ALPA’s 56th Air Safety Forum Opens
August 30, 2010 - With an impressive attendance of more than 400 pilot professionals, the 2010 ALPA Air Safety Forum kicked off today in Washington, D.C. This special event aligns airline pilots with a host of subject-matter experts and industry partners, and recognizes those ALPA members who demonstrate excellence in the piloting profession.
The Forum commenced the first of its two-day proceedings with separate presentations from ALPA’s National Security, Jumpseat, and Pilot Assistance Committees. ALPA president Capt. John Prater welcomed each of these groups, applauding ALPA’s elaborate network of volunteers and acknowledging the important contribution they make.
“Because airline pilots serve as the last line of defense, ALPA members have always had a vested interest in making sure we stay one step ahead of the intelligent, adaptive adversary who poses a threat to the aviation domain,” said Prater, in his opening remarks at the Security Forum.
Capt. Robb Powers (Alaska), ALPA’s National Security Committee chairman, explained that today’s Aviation Security Forum would begin with an analysis of the Northwest Flight 253 (the 2009 Christmas Day bomber) incident, and segue into an assessment of current terrorist capabilities and the best defense against these threats, in particular ALPA’s proposed trust-based screening system.
In the opening minutes of the Jumpseat Forum, Prater recalled his first jumpseat experience, 37 years ago. He remembered that the flight’s captain told him, “If you see something wrong, speak up”; those words resonated with the ALPA president as a routine jumpseater throughout his career. Summarizing the value of this added cockpit presence, Prater said, “We are an asset.”
Today’s Jumpseat Forum included a series of presentations and panel discussions, examining pilot-in-command-authority, the jumpseating process, and accessing international jumpseats.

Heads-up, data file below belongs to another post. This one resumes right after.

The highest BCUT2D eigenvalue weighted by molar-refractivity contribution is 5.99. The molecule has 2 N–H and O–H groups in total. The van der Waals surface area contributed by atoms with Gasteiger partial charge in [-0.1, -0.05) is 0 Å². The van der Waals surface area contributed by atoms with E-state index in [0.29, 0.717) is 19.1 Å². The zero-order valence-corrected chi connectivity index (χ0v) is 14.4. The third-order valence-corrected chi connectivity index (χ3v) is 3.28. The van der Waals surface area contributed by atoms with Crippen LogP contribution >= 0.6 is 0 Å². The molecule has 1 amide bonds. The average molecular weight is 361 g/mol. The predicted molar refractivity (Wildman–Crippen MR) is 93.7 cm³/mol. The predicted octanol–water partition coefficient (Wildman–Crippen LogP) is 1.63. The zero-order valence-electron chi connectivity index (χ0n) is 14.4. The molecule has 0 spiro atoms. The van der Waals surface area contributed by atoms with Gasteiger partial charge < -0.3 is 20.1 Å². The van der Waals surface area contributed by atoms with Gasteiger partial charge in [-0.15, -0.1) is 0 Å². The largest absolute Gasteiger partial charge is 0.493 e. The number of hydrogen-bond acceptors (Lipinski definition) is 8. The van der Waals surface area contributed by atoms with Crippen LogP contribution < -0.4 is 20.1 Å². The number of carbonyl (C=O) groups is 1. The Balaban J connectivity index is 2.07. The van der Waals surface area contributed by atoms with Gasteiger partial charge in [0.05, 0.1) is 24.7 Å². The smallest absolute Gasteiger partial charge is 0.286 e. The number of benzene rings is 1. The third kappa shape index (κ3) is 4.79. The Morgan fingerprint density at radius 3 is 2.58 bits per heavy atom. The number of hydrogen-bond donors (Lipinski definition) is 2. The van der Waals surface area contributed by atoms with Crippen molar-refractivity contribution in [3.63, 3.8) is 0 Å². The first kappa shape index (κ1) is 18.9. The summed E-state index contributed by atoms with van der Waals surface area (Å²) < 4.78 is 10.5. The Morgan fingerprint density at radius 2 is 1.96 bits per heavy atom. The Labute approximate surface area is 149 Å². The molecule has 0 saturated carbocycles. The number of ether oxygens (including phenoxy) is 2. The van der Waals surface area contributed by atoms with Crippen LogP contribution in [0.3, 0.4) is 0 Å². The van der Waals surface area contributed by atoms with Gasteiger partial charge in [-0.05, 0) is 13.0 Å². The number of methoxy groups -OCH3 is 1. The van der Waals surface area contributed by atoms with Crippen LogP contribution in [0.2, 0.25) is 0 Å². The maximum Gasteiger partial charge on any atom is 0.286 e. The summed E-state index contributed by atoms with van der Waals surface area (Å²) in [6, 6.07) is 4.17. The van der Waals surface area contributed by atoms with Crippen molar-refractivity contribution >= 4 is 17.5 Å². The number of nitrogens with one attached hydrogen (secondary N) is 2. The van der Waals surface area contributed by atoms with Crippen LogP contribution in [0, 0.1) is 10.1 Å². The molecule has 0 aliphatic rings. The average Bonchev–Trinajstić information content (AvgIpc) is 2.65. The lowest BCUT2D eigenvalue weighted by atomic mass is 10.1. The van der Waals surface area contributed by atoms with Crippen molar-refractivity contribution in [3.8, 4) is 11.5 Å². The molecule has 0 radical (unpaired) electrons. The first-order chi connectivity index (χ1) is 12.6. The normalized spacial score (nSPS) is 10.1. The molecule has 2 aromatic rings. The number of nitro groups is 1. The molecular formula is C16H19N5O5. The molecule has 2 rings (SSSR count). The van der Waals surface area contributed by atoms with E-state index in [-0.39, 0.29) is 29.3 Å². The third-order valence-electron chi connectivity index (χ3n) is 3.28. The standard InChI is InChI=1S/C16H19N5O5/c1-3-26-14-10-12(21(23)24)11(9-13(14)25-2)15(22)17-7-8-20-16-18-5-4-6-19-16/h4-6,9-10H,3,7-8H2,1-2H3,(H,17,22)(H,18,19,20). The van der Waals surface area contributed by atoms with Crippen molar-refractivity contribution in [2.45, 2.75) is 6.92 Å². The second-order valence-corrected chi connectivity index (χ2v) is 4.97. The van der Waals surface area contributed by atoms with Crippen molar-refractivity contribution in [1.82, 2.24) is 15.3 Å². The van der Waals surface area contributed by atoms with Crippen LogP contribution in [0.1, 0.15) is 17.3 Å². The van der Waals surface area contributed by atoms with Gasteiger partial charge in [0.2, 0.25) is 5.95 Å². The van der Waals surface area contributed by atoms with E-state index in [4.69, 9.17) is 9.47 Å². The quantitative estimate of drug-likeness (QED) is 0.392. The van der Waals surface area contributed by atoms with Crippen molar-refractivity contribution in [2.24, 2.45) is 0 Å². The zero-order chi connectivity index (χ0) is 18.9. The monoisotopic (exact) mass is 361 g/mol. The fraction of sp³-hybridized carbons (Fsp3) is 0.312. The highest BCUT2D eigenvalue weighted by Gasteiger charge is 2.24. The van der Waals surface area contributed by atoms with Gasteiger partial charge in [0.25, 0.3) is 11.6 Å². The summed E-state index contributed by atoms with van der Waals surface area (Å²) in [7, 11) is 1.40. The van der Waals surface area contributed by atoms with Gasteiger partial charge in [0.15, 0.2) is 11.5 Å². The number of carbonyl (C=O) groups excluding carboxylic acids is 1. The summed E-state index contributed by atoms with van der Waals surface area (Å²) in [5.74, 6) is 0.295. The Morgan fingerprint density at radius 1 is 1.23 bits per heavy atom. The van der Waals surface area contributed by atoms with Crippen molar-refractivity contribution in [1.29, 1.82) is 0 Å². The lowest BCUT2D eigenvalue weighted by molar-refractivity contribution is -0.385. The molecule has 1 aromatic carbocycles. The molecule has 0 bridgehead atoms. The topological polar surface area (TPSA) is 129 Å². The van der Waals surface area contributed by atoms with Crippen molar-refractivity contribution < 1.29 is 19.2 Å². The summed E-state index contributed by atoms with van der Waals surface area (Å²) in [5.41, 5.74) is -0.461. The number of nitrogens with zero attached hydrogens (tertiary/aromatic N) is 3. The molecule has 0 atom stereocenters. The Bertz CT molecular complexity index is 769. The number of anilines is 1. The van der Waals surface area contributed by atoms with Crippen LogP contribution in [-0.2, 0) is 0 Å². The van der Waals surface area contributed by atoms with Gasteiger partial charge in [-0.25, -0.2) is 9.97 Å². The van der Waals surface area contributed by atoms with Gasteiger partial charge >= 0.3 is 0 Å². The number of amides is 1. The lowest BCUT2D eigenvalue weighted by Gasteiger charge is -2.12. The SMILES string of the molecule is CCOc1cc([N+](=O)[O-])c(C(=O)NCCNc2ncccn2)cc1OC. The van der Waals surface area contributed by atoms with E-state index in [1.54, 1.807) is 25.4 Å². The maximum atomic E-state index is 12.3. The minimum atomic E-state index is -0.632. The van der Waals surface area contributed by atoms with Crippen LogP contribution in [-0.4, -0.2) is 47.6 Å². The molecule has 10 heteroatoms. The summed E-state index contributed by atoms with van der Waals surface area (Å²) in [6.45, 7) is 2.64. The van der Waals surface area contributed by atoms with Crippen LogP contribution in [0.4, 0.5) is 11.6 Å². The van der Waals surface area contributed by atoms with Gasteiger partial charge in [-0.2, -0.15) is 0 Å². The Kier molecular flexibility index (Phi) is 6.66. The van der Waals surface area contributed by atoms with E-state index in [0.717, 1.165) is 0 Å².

First Officer Rich Odbert (FedEx), ALPA’s National Jumpseat Committee chairman, noted that pilots and representatives from more than 50 airlines attended the ALPA Jumpseat Forum. He thanked all the pilot volunteers for their commitment and service.
“Our industry and our profession were on trial last year,” Prater told attendees at the Pilot Assistance Forum, acknowledging the recent government and media attention to pilot training and proficiency standards. He talked about the sometimes difficult challenge in balancing professional responsibilities with private concerns.
ALPA’s executive pilot assistance chair Capt. Jerry McDemott (Continental) acknowledged the hard work of the five Pilot Assistance disciplines—the Aeromedical Committee, the Canadian Pilot Assistance Committee, the Critical incident Response Program (CIRP), the Human Intervention and Motivation Study (HIMS), and the Professional Standards Committee—and the elaborate network of services they provide to ALPA members.
ALPA’s Executive Air Safety Committee used the first day of the Forum as an opportunity for its Operations Committee (OPSCOM) and technical groups to meet individually to review current projects. The OPSCOM, which consists of central air safety chairmen from each of the Association’s 38 member airlines, also talked about the status of voluntary self-disclosure programs like ASAP and FOQA, and heard a briefing from a Sennheiser representative on the risks of hearing damage and loss due to extended exposure to jet engine noise.
The Forum is intended to be a biennial event, but the overwhelming amount of positive feedback from last year’s four-day production persuaded the Association and its participating committee structure to present an abbreviated version this year.
On Tuesday, the public portion of the ALPA’s Air Safety Forum begins. The honorable Nancy Graham, director, Air Navigation Bureau, International Civil Aviation Organization, will be the event’s keynote speaker.
Stay tuned for more coverage.